Black Skies’ late-year debut record bristles with muddy, metallic power

It’s an odd time of the year to get into new music because, well, 2011 is just about over. There’s a feeling that records released late in the year are done so as garbage dumps, and in many cases that’s probably true. But it isn’t always true.

First, we got the stunning new Panopticon record in late November, the incredibly moving, thought-provoking sophomore triumph by Cormorant, and now we have a new entry from sludge crushers Black Skies, who have not given us anything new since 2008’s promising EP “Hexagon.” But along comes their debut full-length effort “On the Wings of Time,” a devastating, psychedelically washed package of eight songs that’ll strike a chord with fans of bands such as Kylesa, Black Tusk and Rwake, among others. The Chapel Hill, N.C., trio is releasing this platter themselves, and I can’t help but wonder if the power of this album will cause a like-minded label (looking at you, Relapse) to give it proper re-issue treatment and greater exposure come the new year.

Black Skies, consisting of guitarist/vocalist Kevin Clark, bassist/vocalist Michelle Temple, and drummer Tim Herzog, have been kicking around since 2005 and have become quite the road warriors. Just look at some of the live photos on their Facebook page, and it’s pretty clear they’re down to play just about any place that’ll have them, indoors or outdoors. That’s the sign of a band whose collective heart is in the right place, and their music is just as raucous and filthy as some of the venues they’ve destroyed. They’ve kept things pretty DIY (they have hooked up with Earsplit PR to help them get the word out about their travels and creations, but that’s about as far as they’ve gone for outside help), and this late-year release is more example of that. It’s also dirt cheap for a download, so if you need some background noise to cancel out all that holiday cheer crap, this’ll do the trick.

Yes, they’re a sludge band, and no they don’t do anything all that different from many of the other groups in the sub-genre. But that’s OK. Not everyone has to be a trailblazer, and sometimes just turning in solid music is good enough. Well, Black Skies have been more than just solid, as “Hexagon” indicated they were a group worth following into the future, and their first proper album solidifies they’re bound to still be here half-decade from now when the other bands who jumped onto the sludge bandwagon have moved onto the next trend. Black Skies’ music sounds more like a way of life.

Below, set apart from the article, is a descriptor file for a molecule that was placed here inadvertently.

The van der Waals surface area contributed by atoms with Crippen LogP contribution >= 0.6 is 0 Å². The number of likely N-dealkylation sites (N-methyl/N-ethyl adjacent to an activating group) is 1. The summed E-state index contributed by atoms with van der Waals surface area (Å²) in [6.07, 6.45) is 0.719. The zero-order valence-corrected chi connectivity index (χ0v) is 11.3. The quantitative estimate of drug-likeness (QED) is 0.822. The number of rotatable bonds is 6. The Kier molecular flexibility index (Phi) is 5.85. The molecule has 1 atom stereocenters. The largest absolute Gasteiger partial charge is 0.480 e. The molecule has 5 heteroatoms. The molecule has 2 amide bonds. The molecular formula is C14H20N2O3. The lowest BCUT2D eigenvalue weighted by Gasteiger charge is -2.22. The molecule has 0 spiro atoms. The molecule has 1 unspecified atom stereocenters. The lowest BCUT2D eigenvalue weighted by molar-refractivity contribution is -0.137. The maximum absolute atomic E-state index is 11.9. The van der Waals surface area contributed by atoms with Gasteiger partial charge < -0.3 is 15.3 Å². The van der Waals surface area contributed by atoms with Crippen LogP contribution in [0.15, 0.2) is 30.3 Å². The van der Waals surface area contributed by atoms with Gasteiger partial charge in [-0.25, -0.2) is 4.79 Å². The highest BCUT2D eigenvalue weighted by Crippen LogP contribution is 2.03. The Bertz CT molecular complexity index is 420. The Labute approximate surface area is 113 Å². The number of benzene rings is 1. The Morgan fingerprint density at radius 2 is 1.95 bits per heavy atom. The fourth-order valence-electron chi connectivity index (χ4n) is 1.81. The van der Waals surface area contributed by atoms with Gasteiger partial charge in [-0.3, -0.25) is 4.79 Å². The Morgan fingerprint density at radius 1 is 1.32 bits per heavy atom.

Clark and Temple do a nice job blending their voices together, with Clark taking most of the lead work and Temple providing harmonies. Those roles do switch every now and again, but no matter who’s in charge of the song, they figure out a way to make it seamless. “Rebirth” blasts open the collection with a fist-flurry, with Temple howling, “We were not born just to survive,” and the rest of the band steamrolling along. “Darkness” is a little bit grungy an eventually mind-altering, as Clark’s vocals take on more of a raspy growl than a shout. “Technologican” tears you apart with its galloping pace, paranoid fury and accusations such as, “Technology stole my soul from me.” You’re not alone on that one.  “Valley of the Kings” gets some Middle Eastern vibe and whirring guitar work, and eventually the band gets to noodling, a little bit too long, if you ask me. That’s really my only complaint about the album, though. “Earth Choker” sounds exactly how you imagine it will, with the band settling into a thrash stomp dressed with wah leads that should make Metallica realize they’ve been doing this same thing all wrong the last 15 years. Closer “The Sleeping Prophet” is an amazing musical journey with muddy trappings and some Southern rock vibe, before Temple kicks in with her mystical flute work, reminding me of Blood Ceremony.

Black Skies are as good as every other sludge metal band out there that’s gotten more attention and press. They deserve a step up, and if hard work really does payoff, as the cliché insists, 2012 should be their year. Even if that doesn’t come to pass, here’s guessing Black Skies will hit the road like the vagabonds that they are anyhow. Try to catch them if they land in a squat, club, basement or bar near you, and make sure you’re OK with parting with some of your hearing.

For more on the band, go here:

For their Facebook, go here:

To buy “On the Wings of Time,” go here:

Leave a Reply

Fill in your details below or click an icon to log in: Logo

You are commenting using your account. Log Out /  Change )

Twitter picture

You are commenting using your Twitter account. Log Out /  Change )

Facebook photo

You are commenting using your Facebook account. Log Out /  Change )

Connecting to %s

This site uses Akismet to reduce spam. Learn how your comment data is processed.